It's hard for any of us today to fully understand just how much of an underdog the American military was in 1942. In the Pacific the Japanese had a bigger navy, more experience, and often better arms. We had no reason to believe they didn't plan to invade Hawaii, then go on to attack West Coast cities. As nations played a dangerous game of chess across the vast ocean, a tiny, two and a half square mile atoll in the middle of nowhere was so important that Japanese destroyers shelled it the same day Pearl Harbor was attacked: the two islands of Midway.
(And by the way, the first U.S. Marine to earn the Congressional Medal of Honor during WWII earned it that day, at Midway.)
How can one movie possibly show how critical of a time that was, for both sides?
It turns out: pretty darned well.
I was concerned when I found out Midway actually starts with the Pearl Harbor attack. In 1976 Hollywood pulled together every famous actor they could find to tell just the story of Midway itself, the one battle, and it took them 132 minutes to do it. (Granted, they had to jam in a love story along the way.) This new movie was working in the Pearl Harbor attack, the Doolittle Raid, and other battles that happened along the way! How could they manage that?
Pretty darned well. And maybe in a way better: In the more than forty years since the first movie, many of us need a reminder of the chain of events leading up to the battle.
This Midway also brings in several celebrities, all of them playing real historical figures, from admirals to the poor back seat guy in the dive bombers, trying to drive away fighters without shooting off their own plane's tail. The movie pulls everything together by concentrating on a few characters who get to be involved in just about everything (and some of them really were). There are no star turns here: The impressive performances by people like Woody Harrelson, Dennis Quaid, and even Mandy Moore are all the more impressive because they manage to turn themselves into their characters--not stars playing their characters.
Similarly, there's the concern that giant explosions and flashy special effects might overwhelm the actual story. After all, it was directed by Roland Emmerich, who seems to have destroyed the world in every way possible. And there certainly were plenty of effects, but this is a war story, and they served the story instead of the other way around. I suspect some people will find them overwhelming; I also suspect that in some scenes they were meant to be. But it works: sometimes I became genuinely concerned about the characters even though I already knew what was going to happen.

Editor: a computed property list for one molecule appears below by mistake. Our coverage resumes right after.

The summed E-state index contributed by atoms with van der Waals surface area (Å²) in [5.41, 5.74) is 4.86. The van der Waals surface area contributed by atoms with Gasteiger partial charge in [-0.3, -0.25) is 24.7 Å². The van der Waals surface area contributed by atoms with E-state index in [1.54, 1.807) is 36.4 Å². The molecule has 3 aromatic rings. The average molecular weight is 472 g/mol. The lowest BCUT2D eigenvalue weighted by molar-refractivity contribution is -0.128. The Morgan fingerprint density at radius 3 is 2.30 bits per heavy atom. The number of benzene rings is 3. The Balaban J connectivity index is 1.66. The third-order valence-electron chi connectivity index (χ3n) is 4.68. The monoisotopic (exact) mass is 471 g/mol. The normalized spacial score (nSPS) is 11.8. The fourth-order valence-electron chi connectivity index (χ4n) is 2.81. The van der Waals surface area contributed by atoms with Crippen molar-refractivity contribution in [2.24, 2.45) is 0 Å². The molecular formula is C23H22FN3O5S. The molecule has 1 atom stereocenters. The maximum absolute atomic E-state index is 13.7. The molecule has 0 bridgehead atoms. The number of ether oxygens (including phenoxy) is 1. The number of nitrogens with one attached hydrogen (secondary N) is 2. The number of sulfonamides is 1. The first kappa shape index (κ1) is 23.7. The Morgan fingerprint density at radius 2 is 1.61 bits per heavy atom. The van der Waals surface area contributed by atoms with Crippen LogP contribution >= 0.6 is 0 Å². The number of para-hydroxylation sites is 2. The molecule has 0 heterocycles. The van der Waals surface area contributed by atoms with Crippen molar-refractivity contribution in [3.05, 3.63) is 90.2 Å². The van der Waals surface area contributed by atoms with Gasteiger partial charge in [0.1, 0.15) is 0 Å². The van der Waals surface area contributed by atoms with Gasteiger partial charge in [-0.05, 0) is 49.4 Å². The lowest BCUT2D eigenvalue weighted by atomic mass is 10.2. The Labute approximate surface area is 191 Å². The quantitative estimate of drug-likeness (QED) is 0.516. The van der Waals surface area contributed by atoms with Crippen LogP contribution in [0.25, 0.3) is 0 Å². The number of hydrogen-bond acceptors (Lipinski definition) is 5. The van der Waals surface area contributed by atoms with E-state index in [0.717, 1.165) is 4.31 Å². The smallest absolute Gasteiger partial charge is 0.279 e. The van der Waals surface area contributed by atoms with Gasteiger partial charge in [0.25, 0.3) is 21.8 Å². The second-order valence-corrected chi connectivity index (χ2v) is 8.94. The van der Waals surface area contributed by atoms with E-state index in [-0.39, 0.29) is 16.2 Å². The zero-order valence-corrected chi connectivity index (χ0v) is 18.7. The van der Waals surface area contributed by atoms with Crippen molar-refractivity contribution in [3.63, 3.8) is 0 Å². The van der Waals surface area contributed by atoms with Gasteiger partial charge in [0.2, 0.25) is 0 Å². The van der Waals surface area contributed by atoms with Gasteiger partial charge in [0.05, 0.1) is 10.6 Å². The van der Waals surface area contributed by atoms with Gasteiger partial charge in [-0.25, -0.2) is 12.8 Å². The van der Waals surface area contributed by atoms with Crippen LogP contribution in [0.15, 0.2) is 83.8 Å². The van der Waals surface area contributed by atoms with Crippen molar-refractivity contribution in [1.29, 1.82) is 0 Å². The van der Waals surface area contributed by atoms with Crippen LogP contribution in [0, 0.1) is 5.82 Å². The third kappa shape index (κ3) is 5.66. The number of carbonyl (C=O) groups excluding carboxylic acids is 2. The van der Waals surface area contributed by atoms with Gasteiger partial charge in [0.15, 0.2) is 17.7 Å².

Midway is overall historically accurate. But, to fit half a year's worth of war into 138 minutes, shortcuts are taken from time to time, and once or twice I found them jarring. For instance, at one point we see a navy commander make a critical decision about attacking the enemy, and in the next scene we see a carrier burning--you have to pay attention to understand they were connected.
But for the most part they do a good job--an amazing job, really--of guiding us through the strikes and counter strikes that led to this turning point in the Pacific War.
Entertainment Value: 4 out of 4 M&Ms. This was something of a throwback to the war movies of an earlier time, where you can actually enjoy the movie and understand the stakes without being buried in graphic violence and Important Messages. Not that there aren't messages to be had.
Oscar Potential: 2 out of 4 M&Ms. Everyone did a great job overall, but this doesn't seem to be the kind of movie Academy voters care about. I did sometimes wish I could insert John Williams' score from the first Midway into this one.